Samoa + 2 more

NZAID Currents: Issue 18 - Dec 2009

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THE PACIFIC TSUNAMI - A COORDINATED RESPONSE

The series of tsunami that hit the Pacific in September caused widespread loss of life and damage in what were previously idyllic seaside villages.

Adham Crichton details New Zealand's comprehensive response to the tragedy and provides information about the work of non-government organisations on the ground.

When the waves hit

On 30 September (New Zealand time) a magnitude 8.3 earthquake struck off the coast of Samoa. This earthquake caused only minor damage, but the tsunami that swiftly followed it were ferocious and destructive. In Samoa, American Samoa, and Tonga over 180 people were killed and many were left injured. For some survivors the tsunamis washed away everything: family, homes, possessions, businesses, and livelihoods.

In the immediate aftermath of the tsunami New Zealand provided substantial emergency assistance from a range of government agencies.

New Zealand made an initial $2 million available for the emergency relief effort in Samoa and Tonga to:

- purchase priority supplies and services (for example relief items and medical supplies)

- provide a grant to the NZ Red Cross ($150,000) for emergency supplies

- provide further grants to New Zealand non-government organisations for relief and recovery activities ($600,000).

The New Zealand response

In the days and weeks following the tsunami, a whole of Government approach was taken by New Zealand. This saw NZAID and the wider Ministry of Foreign Affairs and Trade, the New Zealand Defence Force (NZDF), the Ministry of Health, New Zealand Police, the Ministry of Civil Defence and Emergency Management, the Ministry of Pacific Island Affairs, New Zealand Customs Service, the Ministry of Agriculture and Forestry, and the Ministry of Social Development working together with their Samoan and Tongan counterparts, the Red Cross and NGOs to respond to the Pacific tsunami.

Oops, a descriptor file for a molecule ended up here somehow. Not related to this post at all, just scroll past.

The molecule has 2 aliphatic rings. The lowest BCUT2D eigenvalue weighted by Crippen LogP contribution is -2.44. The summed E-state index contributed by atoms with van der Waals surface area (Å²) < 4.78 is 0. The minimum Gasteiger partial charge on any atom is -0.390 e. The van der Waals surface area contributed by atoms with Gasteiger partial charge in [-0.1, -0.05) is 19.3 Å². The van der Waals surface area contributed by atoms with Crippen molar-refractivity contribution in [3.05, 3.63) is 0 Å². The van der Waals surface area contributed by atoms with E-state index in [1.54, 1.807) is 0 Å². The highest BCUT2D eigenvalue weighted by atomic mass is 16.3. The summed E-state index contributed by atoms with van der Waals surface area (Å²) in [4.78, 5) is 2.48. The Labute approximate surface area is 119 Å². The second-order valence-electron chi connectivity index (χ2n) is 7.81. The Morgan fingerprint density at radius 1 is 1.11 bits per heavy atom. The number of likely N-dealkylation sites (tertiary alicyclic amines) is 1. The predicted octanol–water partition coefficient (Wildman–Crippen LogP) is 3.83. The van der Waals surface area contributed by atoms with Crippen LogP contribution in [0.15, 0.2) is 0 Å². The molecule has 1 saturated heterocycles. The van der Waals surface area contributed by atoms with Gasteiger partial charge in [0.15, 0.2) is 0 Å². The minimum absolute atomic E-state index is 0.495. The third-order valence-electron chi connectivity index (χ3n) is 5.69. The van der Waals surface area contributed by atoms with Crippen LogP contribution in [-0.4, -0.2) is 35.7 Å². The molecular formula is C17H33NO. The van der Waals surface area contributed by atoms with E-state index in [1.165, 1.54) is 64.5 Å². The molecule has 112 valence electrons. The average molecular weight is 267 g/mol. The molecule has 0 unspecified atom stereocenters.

- There was a strong level of cooperation with France and Australia under the FRANZ Arrangement in the coordination of relief supplies and defence force assets.

- Over 250 personnel from the New Zealand Navy, Army, and Air Force were involved in a range of tasks.

- A total of 43 New Zealand medical personnel were deployed through district health boards and the Ministry of Health.

- New Zealand Defence Force Environmental Health Officers worked with Samoan and Tongan Ministries of Health and other environmental health agencies to establish the needs of people displaced by the tsunamis.

- New Zealand mental health staff also played a role in establishing 'train the trainer' courses for school teachers in Samoa to ensure they are equipped to support young people through their grief.

- More than 12,000 kg of medical equipment and supplies and 22,000 kg of general aid including tents, caskets, chainsaws, tools, shelter boxes, tarps, food, water was airlifted to Samoa after the tsunami.

- HMNZS Canterbury delivered aid including 80 tonnes of general aid, 6 tonnes medical equipment and medical supplies, 7 tonnes of plumbing supplies, 128 tonnes of powerpoles and fale poles, and 4 tonnes of electrical supplies.

- The Royal New Zealand Navy Dive Team repaired and replaced fresh water pipelines between Manono and Namua Islands off the coast of Upolu.

- New Zealand Police provided disaster victim identification specialists to help identify bodies and return them to their families, radio technicians to establish a police radio network on the south coast, and 12 specialist search staff and four victim recovery dogs and their handlers to search for bodies.

- Two officials from the Ministry of Civil Defence and Emergency Management assisted disaster management offices in Samoa and Tonga.

- Two New Zealand structural engineers provided advice on the integrity and safety of infrastructure and public buildings.

- The Government's assistance has been matched by an outpouring of generosity from the public including fundraising, and the collection of goods required by those affected by the tsunami. NZAID received over 300 individual offers of assistance.

- A large number of New Zealand NGOs were either directly involved in the response or ran appeals to help support relief and recovery efforts, including; UNICEF New Zealand, Save the Children New Zealand, Rotary New Zealand, Oxfam New Zealand,